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Can I still go to grad school/get a job with a dismissed misdemeanor?

Fairfax, VA |

I was charged with petty theft when I was 19. I went to court and since I had no prior record before was given an oportunity to go to a program and do community service. I had my picture and fingerprint taken however. I am thinking of going to medical school and was wondering if this could stop me from getting into the medical field or getting into grad school. I understand that VA wont expunge this since I pleaded no contest (?) but is there anyway I can get it seal or do anything? Do dismissed misdemeanors show up on background checks and is it as serious as a misdemeanor? Sorry for the questions

Attorney Answers 3


Yes, the arrest will appear on a criminal record check. I suspect you would be asked about arrests during the application process anyway, and since you would answer that question honestly it doesn't really matter whether it appears on the record since you would be providing the information.

The question of whether something is "serious" or not is a subjective question, the answer to which will depend on the person evaluating the information. Some people / institutions may find the arrest extremely serious, while others may find it far less serious. There is no way to know how serious any given person / institution will find this information.

Apply, be honest and see what happens.

DISCLAIMER: This answer is provided as general information and is not to be considered legal advice, nor does it constitute the creation of an attorney-client relationship.

For important answers to other Frequently Asked Questions about DUI, Criminal and Traffic Offenses in Virginia, visit my website at:

T. Kevin Wilson, Esq.
The Wilson Law Firm
DUI, Criminal & Traffic Defense...When Results Matter
9300 Grant Avenue, Suite 301
Manassas, Virginia 20110

Telephone 888-DUI-LWYR
Telephone 703-361-6100
Facsimile 703-365-7988

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It sounds like you were convicted, but had no jail time. If that is so, then expungement is not possible. Also, it was a conviction involving lying, cheating or stealing. That is serious in many positions. However, if you address it early and explain what you learned, you may find a way to use it to your advantage.

[This communication is intended as general information and not specific legal advice, and this communication does not create an attorney-client relationship.]

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Dear Sir/Madam,

Virginia law currently does not allow expungement of cases in which the defendant received First Offender Status because such sentences require "facts sufficient" to prove guilt. There are, however, other dispositions in which the Court dismisses a case after probation/community service without a finding of guilt. You should therefore verify whether you received First Offender Status, and are indeed ineligible for expungement. Regardless of your eligibility, you should request that the FBI update your record in their national CJIS database to reflect the dismissal. The FBI system is the database most commonly searched for background checks, including employment, graduate school and professional licensing. If expungement is not an option, you may also want to consider requesting a pardon.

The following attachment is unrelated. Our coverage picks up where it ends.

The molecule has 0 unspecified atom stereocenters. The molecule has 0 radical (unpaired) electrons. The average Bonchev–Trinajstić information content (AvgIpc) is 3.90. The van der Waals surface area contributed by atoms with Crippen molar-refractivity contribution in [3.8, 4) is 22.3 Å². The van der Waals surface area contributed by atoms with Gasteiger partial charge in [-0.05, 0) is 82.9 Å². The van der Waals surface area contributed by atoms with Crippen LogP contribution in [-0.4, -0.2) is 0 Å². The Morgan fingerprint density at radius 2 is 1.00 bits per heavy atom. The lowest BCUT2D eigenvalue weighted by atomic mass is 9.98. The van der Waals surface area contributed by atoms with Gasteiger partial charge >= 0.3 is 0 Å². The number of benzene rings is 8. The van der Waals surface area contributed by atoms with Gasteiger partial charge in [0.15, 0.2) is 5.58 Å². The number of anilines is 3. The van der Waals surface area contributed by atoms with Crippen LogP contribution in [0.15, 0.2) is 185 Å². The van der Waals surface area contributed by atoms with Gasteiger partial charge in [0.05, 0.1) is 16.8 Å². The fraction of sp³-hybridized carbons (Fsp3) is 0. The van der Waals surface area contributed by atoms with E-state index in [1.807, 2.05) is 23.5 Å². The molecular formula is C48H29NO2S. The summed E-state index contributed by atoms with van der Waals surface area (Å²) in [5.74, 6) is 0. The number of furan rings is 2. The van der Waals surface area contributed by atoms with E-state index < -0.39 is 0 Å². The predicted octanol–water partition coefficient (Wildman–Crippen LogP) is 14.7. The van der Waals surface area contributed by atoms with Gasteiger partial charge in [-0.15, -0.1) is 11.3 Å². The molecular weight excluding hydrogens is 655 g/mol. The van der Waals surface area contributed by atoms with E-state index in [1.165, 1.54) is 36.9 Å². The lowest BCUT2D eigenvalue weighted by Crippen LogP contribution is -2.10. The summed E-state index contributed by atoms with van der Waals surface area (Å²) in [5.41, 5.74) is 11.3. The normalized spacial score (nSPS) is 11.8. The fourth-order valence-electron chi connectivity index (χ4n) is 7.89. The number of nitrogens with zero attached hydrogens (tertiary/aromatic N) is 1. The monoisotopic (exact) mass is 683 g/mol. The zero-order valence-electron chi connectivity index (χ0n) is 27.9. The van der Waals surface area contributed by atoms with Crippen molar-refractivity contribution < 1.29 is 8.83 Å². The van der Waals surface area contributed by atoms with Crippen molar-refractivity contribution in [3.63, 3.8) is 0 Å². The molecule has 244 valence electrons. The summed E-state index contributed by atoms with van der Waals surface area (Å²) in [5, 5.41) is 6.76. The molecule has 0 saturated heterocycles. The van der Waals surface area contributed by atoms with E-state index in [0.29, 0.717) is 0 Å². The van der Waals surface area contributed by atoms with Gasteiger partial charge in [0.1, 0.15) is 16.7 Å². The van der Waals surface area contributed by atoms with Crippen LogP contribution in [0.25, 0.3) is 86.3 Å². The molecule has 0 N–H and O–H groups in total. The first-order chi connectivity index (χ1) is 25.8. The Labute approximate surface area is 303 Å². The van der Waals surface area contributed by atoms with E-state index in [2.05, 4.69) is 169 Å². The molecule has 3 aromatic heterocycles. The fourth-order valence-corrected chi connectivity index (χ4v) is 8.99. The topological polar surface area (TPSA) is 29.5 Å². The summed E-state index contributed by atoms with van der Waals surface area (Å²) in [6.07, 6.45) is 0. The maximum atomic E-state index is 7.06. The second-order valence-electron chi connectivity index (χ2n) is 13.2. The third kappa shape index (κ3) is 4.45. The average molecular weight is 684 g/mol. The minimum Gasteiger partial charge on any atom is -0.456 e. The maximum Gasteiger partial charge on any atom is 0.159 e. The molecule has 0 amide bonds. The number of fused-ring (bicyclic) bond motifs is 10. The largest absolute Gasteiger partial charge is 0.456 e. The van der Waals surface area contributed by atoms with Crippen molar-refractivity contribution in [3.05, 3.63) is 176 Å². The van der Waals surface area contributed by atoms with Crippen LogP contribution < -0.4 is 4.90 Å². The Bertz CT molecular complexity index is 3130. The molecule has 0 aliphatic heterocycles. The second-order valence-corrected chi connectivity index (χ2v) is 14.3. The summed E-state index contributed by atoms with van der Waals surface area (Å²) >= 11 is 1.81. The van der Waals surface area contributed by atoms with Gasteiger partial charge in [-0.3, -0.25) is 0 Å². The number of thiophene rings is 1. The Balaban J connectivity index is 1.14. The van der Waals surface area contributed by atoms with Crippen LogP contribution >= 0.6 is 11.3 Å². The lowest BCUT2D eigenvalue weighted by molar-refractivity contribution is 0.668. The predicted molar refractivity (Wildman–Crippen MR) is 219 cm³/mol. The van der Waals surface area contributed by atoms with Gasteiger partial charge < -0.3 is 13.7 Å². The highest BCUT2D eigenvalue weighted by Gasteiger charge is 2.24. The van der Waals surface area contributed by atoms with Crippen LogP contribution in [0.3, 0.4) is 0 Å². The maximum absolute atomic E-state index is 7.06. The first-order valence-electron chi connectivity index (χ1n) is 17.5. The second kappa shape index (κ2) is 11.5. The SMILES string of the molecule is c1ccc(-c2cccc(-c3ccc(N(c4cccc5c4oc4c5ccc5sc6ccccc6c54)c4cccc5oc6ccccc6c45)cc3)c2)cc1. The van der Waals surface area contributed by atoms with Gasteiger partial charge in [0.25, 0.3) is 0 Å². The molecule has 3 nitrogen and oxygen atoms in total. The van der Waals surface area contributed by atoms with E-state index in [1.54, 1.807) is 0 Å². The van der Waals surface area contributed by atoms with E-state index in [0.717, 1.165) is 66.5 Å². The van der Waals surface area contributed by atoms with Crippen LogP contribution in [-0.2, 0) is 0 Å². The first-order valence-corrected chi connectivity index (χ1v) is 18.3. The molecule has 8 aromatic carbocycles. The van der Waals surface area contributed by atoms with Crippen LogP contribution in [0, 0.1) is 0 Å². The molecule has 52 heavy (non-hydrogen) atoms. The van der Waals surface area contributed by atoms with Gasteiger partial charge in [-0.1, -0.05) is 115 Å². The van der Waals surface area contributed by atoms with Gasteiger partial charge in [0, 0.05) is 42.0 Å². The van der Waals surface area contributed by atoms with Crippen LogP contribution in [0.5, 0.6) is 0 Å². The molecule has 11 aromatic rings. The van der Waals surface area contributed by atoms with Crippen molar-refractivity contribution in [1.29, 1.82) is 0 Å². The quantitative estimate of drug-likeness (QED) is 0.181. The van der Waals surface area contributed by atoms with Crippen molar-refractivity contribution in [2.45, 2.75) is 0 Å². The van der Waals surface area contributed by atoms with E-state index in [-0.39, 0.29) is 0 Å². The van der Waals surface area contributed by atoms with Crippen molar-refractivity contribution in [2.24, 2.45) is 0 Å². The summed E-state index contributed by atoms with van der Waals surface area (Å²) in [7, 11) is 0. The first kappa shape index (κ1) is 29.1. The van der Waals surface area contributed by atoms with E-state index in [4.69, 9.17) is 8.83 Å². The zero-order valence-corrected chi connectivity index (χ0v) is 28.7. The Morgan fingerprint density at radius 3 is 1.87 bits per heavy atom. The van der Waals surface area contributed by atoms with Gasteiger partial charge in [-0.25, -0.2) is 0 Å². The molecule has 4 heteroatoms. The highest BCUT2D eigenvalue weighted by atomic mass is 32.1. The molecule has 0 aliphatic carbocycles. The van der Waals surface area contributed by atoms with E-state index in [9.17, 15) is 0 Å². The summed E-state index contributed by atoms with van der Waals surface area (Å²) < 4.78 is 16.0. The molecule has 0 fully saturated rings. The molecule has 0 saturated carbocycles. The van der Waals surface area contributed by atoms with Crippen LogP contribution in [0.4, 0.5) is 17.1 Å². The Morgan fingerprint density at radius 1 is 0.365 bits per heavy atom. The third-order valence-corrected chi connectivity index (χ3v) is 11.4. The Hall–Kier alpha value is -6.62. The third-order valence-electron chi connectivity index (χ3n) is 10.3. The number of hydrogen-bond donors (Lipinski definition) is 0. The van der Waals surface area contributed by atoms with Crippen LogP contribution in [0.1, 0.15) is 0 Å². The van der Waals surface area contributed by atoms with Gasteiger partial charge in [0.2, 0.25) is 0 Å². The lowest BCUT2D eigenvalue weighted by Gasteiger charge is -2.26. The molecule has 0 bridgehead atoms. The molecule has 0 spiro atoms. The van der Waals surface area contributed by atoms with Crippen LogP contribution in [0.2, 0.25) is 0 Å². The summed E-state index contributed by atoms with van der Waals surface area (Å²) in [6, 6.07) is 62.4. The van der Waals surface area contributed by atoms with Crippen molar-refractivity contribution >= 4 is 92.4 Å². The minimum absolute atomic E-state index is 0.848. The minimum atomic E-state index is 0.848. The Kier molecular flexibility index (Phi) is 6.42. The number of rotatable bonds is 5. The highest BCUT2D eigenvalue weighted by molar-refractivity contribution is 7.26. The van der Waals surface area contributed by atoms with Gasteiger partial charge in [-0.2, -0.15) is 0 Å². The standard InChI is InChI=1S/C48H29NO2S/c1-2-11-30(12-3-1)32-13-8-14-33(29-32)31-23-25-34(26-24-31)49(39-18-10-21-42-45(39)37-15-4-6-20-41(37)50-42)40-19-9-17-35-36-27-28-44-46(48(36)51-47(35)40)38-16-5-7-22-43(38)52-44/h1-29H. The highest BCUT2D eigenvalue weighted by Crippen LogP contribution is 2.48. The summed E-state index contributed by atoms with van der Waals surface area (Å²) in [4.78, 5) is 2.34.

Please see below more detailed information on each of these options:


I have written a Legal Guide on Virginia Expungement, which tells you how to access your record and I hope can answer your question in greater detail. Please click on the following link:


You will likely have a record with the FBI because of the fact that you were fingerprinted in conjunction with your arrest. Unfortunately, most state law enforcement agencies send only the arrest charges to the FBI and do not update the record to reflect the final disposition of the case. This often confuses graduate schools and employers who look at the record and mistakenly assume that an applicant was convicted of all charges from an arrest. It is therefore helpful to obtain a copy of your record, and then to request that the FBI update the information to show which charges are actual convictions and which were dismissed.


Finally, if you are ineligible for expungement, you may want to look into requesting a Pardon. This is a time-consuming process and does not expunge the record, but does help mitigate its effects. Please see the link below for more information on the Virginia Pardons. I am also in the process of drafting a Legal Guide on the subject, so please check back with soon.

Best of luck,
Lisa Manning

Lisa Manning, Esq.
1629 K Street, N.W.
Suite 300
Washington, DC 20006
(202) 905-2560
(202) 747-2880 fax

NOTE: This post provides general information on expungement. The information contained herein is not intended as legal advice, and you should therefore not act upon it before consulting with professional legal counsel. To obtain legal services from any law firm, including Record Absolutions, you must first establish an attorney-client relationship. This requires personal contact with us, and our determination that we are willing to take the engagement. Until all of these steps are complete, you have not hired an attorney and have not become a client of the firm. Thank you for your understanding.

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